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of Protector, but with kingly and inore than kingly power. That his authority was lawful, never was pretended; he himself founded his right only in necessity: but Milton, having now tasted the honey of public employment, would not return to hunger and philosophy, but, continuing to exercise his office under a manifest usurpation, betrayed to his power that liberty which he had defended. Nothing can be more just than that rebellion should end in slavery; that he who had justified the murder of his king, for some acts which to him seemed unlawful, should now sell his services, and his flatteries, to a tyrant, of whom it was evi. dent that he could do nothing lawful.
He had now been blind for some years; but his vigor of intellect was such, that he was not disabled to discharge his office of Latin secretary, or continue his controversies. His mind was too eager to be diverted, and too strong to be subdued.
About this time his first wife died in childbed, having left him three daughters. As he probably did not much love her, he did not long continue the appearance of lamenting her; but after a short time married Catharine, the daughter of one cap, tain Woodcock of Hackney; a woman doubtless educated in opinions like his own. She died, within a year, of childbirth, or some distemper that followed it; and her husband honored her memory with a poor sonnet.
The first Reply to Milton's Defersio Populi was
published in 163l, called Apologia pro Rege & Populo Anglicano, contra Johannis Polypragmatici (alias Miltoni; defensionem destructivam Regis & Populi. Of this the author was not known; but Milton and his nephew Philips, under whose name he published an answer so much corrected by him, that it might be called his own, imputed it to Bramhal; and, knowing him no friend to regjcides, thought themselves at liberty to treat him as if they had known what they only suspected.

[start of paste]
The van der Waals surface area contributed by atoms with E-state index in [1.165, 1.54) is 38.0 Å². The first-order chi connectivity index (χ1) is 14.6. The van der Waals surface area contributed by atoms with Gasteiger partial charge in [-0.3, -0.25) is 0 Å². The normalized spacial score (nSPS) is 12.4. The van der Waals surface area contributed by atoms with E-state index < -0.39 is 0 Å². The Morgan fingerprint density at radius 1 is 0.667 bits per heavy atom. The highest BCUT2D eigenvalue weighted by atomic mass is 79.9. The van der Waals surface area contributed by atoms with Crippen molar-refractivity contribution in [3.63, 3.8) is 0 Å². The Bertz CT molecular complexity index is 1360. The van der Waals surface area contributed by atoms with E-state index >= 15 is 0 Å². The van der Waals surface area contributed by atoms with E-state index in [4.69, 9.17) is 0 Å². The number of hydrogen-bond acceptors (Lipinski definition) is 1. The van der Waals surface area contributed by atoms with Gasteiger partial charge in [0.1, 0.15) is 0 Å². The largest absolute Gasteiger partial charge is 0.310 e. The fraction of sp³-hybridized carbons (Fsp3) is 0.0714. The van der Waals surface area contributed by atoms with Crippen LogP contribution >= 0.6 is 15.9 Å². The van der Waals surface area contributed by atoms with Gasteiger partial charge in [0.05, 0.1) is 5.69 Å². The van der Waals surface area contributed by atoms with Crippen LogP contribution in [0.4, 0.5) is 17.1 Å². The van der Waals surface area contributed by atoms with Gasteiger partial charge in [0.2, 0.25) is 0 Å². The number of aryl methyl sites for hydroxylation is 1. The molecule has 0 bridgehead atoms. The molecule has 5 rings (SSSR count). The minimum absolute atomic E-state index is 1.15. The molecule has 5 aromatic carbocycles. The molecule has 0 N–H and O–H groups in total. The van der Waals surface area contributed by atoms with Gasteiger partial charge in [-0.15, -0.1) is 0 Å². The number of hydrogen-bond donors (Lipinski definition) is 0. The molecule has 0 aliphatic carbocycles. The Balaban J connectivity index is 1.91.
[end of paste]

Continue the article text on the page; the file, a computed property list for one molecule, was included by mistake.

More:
Next year appeared Regië Sanguinis clamor ad Colum. Of this the author was Peter du Moulin, who was afterwards prebendary of Canterbury; but Morus, or More, a French minister, having the care of its publication, was treated as the writer by Milton in his Defensio Secunda, and overwhelmed by such violence of invective, that he began to shrink under the tempest, and gave his persecutors the means of knowing the true author. Du Moulin was now in great danger: but Milton's pride operated against bis malignity; and both he and his friends were more willing that Du Moulin should escape than that he should be convicted of inistake.
In this second Defence he shews that his eloquence is not merely satirical; the rudeness of his invective is equalled by the grossness of his flattery. • Deserimur, Cromuelle, tu solus superes, ad te
summa nostrarum rerum rediit, in te solo con• sistit, insuperabili tuæ virtuti cedimus cuncii,
nemme vel obloquente, nisi qui æquales inæqualis ipse honores sibi quærit, aut digniori concessos invidet, aut non intelligit nihil esse in societate hominum magis vel Deo gratum, vel rationi consentaneum, esse in civitate nihil æquius, nihil utilius, quam potiri rerum dignissimum. • Eum te agnoscunt omnes, Cromuelle, ea tu civis maximus & * gloriosissimus, dux publici con silii, exercitum fortissimorum imperator, pater patriæ gessisti. Sic tu spontanea bonorum omnium & animitus missa voce salutaris.'
Cæsar, when he assumed the perpetual dictator ship, had not more servile or more elegant flattery. A translation may shew its servility; but its elegance is less attainable. Having exposed the unskilfulness or selfishness of the former government, • We were left,' says Milton, “to ourselves: the • whole national interest fell into your hands,